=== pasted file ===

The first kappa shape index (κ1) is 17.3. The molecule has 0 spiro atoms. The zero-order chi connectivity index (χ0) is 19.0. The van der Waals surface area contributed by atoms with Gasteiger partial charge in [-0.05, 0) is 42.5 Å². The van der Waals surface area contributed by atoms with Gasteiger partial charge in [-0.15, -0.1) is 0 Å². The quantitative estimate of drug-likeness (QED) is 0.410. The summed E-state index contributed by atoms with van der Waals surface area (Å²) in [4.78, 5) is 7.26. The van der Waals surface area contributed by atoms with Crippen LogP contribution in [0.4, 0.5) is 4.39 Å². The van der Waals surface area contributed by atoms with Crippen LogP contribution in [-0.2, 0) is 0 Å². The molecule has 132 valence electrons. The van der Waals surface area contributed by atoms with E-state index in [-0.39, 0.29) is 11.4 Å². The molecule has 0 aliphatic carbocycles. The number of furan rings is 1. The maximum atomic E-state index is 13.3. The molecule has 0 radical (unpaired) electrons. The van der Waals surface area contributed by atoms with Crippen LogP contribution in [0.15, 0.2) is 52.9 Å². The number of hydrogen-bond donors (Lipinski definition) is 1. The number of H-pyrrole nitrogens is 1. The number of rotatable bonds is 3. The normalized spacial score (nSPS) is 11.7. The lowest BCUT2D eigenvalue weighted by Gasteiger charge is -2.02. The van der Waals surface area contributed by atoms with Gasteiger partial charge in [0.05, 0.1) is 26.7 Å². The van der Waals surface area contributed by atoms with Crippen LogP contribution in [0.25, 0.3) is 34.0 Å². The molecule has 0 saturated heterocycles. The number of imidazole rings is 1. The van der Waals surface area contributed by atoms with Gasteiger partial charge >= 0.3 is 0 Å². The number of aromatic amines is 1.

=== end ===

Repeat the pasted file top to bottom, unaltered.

The first kappa shape index (κ1) is 17.3. The molecule has 0 spiro atoms. The zero-order chi connectivity index (χ0) is 19.0. The van der Waals surface area contributed by atoms with Gasteiger partial charge in [-0.05, 0) is 42.5 Å². The van der Waals surface area contributed by atoms with Gasteiger partial charge in [-0.15, -0.1) is 0 Å². The quantitative estimate of drug-likeness (QED) is 0.410. The summed E-state index contributed by atoms with van der Waals surface area (Å²) in [4.78, 5) is 7.26. The van der Waals surface area contributed by atoms with Crippen LogP contribution in [0.4, 0.5) is 4.39 Å². The van der Waals surface area contributed by atoms with Crippen LogP contribution in [-0.2, 0) is 0 Å². The molecule has 132 valence electrons. The van der Waals surface area contributed by atoms with E-state index in [-0.39, 0.29) is 11.4 Å². The molecule has 0 aliphatic carbocycles. The number of furan rings is 1. The maximum atomic E-state index is 13.3. The molecule has 0 radical (unpaired) electrons. The van der Waals surface area contributed by atoms with Crippen LogP contribution in [0.15, 0.2) is 52.9 Å². The number of hydrogen-bond donors (Lipinski definition) is 1. The number of H-pyrrole nitrogens is 1. The number of rotatable bonds is 3. The normalized spacial score (nSPS) is 11.7. The lowest BCUT2D eigenvalue weighted by Gasteiger charge is -2.02. The van der Waals surface area contributed by atoms with Gasteiger partial charge in [0.05, 0.1) is 26.7 Å². The van der Waals surface area contributed by atoms with Crippen LogP contribution in [0.25, 0.3) is 34.0 Å². The molecule has 0 saturated heterocycles. The number of imidazole rings is 1. The van der Waals surface area contributed by atoms with Gasteiger partial charge >= 0.3 is 0 Å². The number of aromatic amines is 1.